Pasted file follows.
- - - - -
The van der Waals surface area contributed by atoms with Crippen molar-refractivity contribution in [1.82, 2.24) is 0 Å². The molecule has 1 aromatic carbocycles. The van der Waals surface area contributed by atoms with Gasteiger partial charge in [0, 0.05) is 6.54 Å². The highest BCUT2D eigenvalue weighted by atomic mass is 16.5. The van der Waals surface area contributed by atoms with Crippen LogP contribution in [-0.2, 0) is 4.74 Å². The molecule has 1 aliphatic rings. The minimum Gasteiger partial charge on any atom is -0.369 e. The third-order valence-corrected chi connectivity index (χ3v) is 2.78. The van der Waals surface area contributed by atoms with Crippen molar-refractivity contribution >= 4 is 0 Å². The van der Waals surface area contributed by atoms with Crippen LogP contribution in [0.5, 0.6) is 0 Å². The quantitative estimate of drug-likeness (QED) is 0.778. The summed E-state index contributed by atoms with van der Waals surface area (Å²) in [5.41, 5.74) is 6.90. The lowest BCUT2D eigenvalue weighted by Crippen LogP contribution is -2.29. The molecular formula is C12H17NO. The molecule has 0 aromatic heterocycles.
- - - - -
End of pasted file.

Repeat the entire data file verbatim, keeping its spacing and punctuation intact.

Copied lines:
The van der Waals surface area contributed by atoms with Crippen molar-refractivity contribution in [1.82, 2.24) is 0 Å². The molecule has 1 aromatic carbocycles. The van der Waals surface area contributed by atoms with Gasteiger partial charge in [0, 0.05) is 6.54 Å². The highest BCUT2D eigenvalue weighted by atomic mass is 16.5. The van der Waals surface area contributed by atoms with Crippen LogP contribution in [-0.2, 0) is 4.74 Å². The molecule has 1 aliphatic rings. The minimum Gasteiger partial charge on any atom is -0.369 e. The third-order valence-corrected chi connectivity index (χ3v) is 2.78. The van der Waals surface area contributed by atoms with Crippen molar-refractivity contribution >= 4 is 0 Å². The van der Waals surface area contributed by atoms with Crippen LogP contribution in [0.5, 0.6) is 0 Å². The quantitative estimate of drug-likeness (QED) is 0.778. The summed E-state index contributed by atoms with van der Waals surface area (Å²) in [5.41, 5.74) is 6.90. The lowest BCUT2D eigenvalue weighted by Crippen LogP contribution is -2.29. The molecular formula is C12H17NO. The molecule has 0 aromatic heterocycles.